Conflict is inevitable in any organisation. When handled properly, it can contribute significantly to personal and organisational health. It can improve understanding and produce innovative solutions to problems. When handled poorly, however, it leads to hurt feelings, damaged relationships, and low morale. Managers must be able to minimise hostility between themselves and their staff members; and the best way to manage harmful conflict is to prevent it from ever arising. Here are some suggestions…

Maintain a healthy workplace and illiminate conflict with communication.

1. Learn to be an effective communicator.

Communication is the lifeblood of an organisation. Conflict is often caused by people not listening to or understanding each other. Misunderstandings can result in accusations, blame, and personal attacks. At times, there is no real conflict, simply misinterpretation.

Work at improving your communication skills for listening and speaking so that you minimise misunderstanding. Convey the need for clarity in all your discussions.

2. Keep your staff informed.

By withholding information from all those it affects, you can create tension amongst staff, often causing some of them to react adversely and, in doing so, generate conflict situations.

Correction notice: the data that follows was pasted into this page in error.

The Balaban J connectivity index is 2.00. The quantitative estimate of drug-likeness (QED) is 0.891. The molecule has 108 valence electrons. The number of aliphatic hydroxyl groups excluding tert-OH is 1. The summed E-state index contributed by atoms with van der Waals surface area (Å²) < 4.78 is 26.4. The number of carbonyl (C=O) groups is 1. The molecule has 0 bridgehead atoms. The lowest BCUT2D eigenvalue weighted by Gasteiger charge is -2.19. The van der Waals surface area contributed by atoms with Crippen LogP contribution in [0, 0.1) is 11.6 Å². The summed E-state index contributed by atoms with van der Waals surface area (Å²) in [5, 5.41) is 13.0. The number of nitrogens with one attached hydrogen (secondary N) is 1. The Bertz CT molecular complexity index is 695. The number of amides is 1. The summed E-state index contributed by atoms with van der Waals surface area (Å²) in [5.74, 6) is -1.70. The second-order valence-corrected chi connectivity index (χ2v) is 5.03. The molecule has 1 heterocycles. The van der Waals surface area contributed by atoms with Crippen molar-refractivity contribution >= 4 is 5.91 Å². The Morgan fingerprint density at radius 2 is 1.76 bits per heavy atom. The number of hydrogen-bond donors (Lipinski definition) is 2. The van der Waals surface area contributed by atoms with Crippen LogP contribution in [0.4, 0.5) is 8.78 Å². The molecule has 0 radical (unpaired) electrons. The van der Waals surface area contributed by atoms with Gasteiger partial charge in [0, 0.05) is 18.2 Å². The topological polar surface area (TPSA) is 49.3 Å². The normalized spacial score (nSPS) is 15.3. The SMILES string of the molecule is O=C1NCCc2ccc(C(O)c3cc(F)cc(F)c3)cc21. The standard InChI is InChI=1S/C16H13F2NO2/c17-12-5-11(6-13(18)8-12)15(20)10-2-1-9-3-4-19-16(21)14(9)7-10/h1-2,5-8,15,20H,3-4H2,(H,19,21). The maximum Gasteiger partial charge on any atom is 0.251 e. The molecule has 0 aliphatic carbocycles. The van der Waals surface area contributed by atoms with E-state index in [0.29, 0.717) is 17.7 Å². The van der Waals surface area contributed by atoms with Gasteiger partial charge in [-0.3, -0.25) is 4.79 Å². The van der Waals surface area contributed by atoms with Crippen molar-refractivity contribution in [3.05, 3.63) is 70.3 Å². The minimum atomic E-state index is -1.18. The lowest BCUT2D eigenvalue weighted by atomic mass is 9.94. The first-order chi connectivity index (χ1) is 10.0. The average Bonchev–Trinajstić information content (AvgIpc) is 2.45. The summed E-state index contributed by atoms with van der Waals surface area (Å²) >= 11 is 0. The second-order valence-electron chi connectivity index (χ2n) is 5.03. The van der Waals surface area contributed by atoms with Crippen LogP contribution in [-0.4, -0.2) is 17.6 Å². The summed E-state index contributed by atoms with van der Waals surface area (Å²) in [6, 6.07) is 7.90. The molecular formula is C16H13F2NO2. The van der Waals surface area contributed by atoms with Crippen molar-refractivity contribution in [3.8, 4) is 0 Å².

3. Be honest and open with your staff.

When people feel threatened, they become defensive. The best way to discourage any fear of intimidation is for you to behave in a nonthreatening manner. Be open and honest with staff at all times. The more you are perceived as honest and forthright, and receptive and open to the feelings and opinions of others, the less inclined employees will be to go on the defensive. A climate of openness and honesty will prevent minor issues from blowing out into major catastrophes.

4. Avoid the use of threats, demands, and put-downs.

When you denigrate, moralise, threaten, or make demands of others, you are creating a conflict situation. Resist becoming involved in the conflict-generating games that people play.

Do not be hasty to judge others openly; never make personal attacks on people behind their backs or in public; never belittle others’ achievements; rather, celebrate with them; and keep your pessimism to yourself.

5. Stay cool.

Don’t let other people push your ‘get angry’ button. There are times when a show of anger may serve you well; there are times when it is smarter to keep your cool. Before over-reacting to anything, count to ten and check out the facts: perhaps you misunderstood, perhaps you misheard… Skirmishes can readily develop into battles.

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